VIDEO | BSSO 2017 classes explained

Open Development Class

The new ‘Open Development Class’ allows recent ‘external stud’ engines from the likes of Quattrini, Casa Performance, Gran Turismo and Tino Sacchi to take to the track for the first time.

Open Development allows a crucible for all these new parts to be tested and perfected in the hands of experienced racers before the engines filter out onto the streets.

Given that some of these motors are expected to produce over 50hp and will rocket classic scooters to way over 100mph, it’s great that there is now somewhere that they can all compete and evolve.

PSN awarded Justin Price a new brain as a spare...
PSN awarded Justin Price a new brain as a spare…
Veni vidi vici (we came, we saw, we conquered)
Veni vidi vici (we came, we saw, we conquered)

Automatic Production Class

 

‘Automatic Production Class’ Follows on from the undeniable success of the Vespa/Lambretta Production Class introduced in 2016 and hopes to pull the same trick of getting more bums on seats.

The rules for this are still in development but these will specify one Piaggio-based 172 engine which can be used in a variety of chassis including the Scomadi.

SLUK's Barrie enjoys the spoils of victory
SLUK’s Barrie enjoys the spoils of victory

LCGB Production Class

 

The current Lambretta/Vespa production class has been a massive success with 18 riders taking part this year.

For 2017 the rules have been tweaked:

  • For Lambretta a Mk2 Franspeed race exhaust has been added as an option with better ground clearance.
  • For Vespa, crankcase inlet porting has been permitted.
  • PMT tyres have been added as an option to Mitas
  • All competitors to the class must now be members of the LCGB

Winners: BSSO Championship sponsored by Casa Lambretta

Barrie recieves the restored original Milan-Taranto trophy donated by Tino Sacchi for winning Production Class
Barrie recieves the restored original Milan-Taranto trophy donated by Tino Sacchi for winning Production Class

Speaking of Production Class, do you know that Team SLUK rider Barrie Braithwaite won the inaugural championship.

To my knowledge this is the first time that a magazine team, particularly one as underfunded and scruffy as ScooterLab.UK have ever won a scooter racing championship in Britain.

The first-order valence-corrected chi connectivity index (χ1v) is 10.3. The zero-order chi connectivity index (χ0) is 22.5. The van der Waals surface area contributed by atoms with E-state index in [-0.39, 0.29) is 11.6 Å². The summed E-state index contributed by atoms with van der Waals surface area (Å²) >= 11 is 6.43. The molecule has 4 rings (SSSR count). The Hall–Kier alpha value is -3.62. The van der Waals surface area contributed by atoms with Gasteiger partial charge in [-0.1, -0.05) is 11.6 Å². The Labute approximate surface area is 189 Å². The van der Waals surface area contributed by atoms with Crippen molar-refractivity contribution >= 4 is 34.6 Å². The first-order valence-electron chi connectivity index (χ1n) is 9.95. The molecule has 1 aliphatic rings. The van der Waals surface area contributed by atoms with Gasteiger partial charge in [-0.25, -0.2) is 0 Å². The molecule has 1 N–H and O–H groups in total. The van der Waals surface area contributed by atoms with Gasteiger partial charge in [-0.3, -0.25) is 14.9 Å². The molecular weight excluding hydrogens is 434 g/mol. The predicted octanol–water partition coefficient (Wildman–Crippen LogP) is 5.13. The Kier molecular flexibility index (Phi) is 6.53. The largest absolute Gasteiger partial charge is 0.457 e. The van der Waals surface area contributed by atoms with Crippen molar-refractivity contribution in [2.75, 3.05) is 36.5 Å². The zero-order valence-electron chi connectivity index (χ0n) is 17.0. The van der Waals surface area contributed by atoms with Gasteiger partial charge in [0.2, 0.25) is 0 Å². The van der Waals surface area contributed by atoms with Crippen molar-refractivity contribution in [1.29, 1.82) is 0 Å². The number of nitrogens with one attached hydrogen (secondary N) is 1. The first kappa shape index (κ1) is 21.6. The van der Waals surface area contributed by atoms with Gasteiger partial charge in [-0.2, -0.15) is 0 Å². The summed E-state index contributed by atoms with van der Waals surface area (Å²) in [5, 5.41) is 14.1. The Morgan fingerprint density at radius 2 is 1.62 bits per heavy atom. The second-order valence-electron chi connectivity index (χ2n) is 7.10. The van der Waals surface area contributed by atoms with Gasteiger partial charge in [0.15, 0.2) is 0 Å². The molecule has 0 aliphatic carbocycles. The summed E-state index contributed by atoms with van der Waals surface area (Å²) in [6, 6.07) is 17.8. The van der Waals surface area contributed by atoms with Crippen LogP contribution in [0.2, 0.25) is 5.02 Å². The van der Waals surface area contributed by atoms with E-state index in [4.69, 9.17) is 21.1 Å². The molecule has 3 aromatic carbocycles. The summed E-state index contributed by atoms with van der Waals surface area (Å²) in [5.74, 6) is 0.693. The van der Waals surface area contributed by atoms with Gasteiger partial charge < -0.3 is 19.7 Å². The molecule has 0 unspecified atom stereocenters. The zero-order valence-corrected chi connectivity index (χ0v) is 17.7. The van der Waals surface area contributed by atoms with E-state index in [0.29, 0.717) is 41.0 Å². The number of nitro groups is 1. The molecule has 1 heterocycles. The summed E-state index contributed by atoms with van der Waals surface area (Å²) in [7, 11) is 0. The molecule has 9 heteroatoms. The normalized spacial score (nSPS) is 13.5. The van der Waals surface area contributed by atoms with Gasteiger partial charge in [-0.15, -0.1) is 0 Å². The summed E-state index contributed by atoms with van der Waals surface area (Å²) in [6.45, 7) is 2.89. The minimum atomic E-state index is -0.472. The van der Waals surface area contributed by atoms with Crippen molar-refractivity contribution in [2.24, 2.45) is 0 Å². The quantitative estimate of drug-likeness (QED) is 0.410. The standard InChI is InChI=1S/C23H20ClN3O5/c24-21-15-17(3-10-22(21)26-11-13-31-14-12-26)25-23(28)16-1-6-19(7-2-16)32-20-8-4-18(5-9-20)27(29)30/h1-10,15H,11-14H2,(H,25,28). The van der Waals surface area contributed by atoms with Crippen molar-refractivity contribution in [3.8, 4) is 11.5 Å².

Our SLUK trophy went to Andy Walker – the best finishing novice rider in Production Class.
Our SLUK trophy went to Andy Walker – the best finishing novice rider in Production Class.

Taking the win in Group 4 (standard Lambrettas to 210cc) was Steve Conneely of Replay Racing.

Steve also claimed the overall BSSO championship (worked out from points in all classes). He added the third Conneely name to the trophy following his brothers’ victories in the previous 2 seasons.

Group 4 and overall champion Steve Conneely
Group 4 and overall champion Steve Conneely

Gaining overall victory in the hard-fought Group 6 class was Italian rider Luca Zani. He was not only the first foreign rider to win a British race championship, but also the first to win the 260cc race class using a ‘smallblock’ Casa SS200 kit.

Luca Zani - the first foreign winner of Group 6
Luca Zani – the first foreign winner of Group 6

Justin Price won the large capacity autos (Group 6a) class on his PSN ‘Zipper’, while Steve Graves won the group 10 (80cc) autos championship and with that the best newcomer award.

Justin Price with PSN boss Andy Pearson
Justin Price with PSN boss Andy Pearson
Vittorio Tessera presents to Class 10a winner Steven Graves
Vittorio Tessera presents to Class 10a winner Steven Graves
Davenport & Davenport - sidecar champions
Davenport & Davenport – sidecar champions

Sidecars are due for a revival in 2017 with lots of new machines coming out, but this year’s champions – Davenport and Davenport will be hard to beat.

For full championship results, click here.

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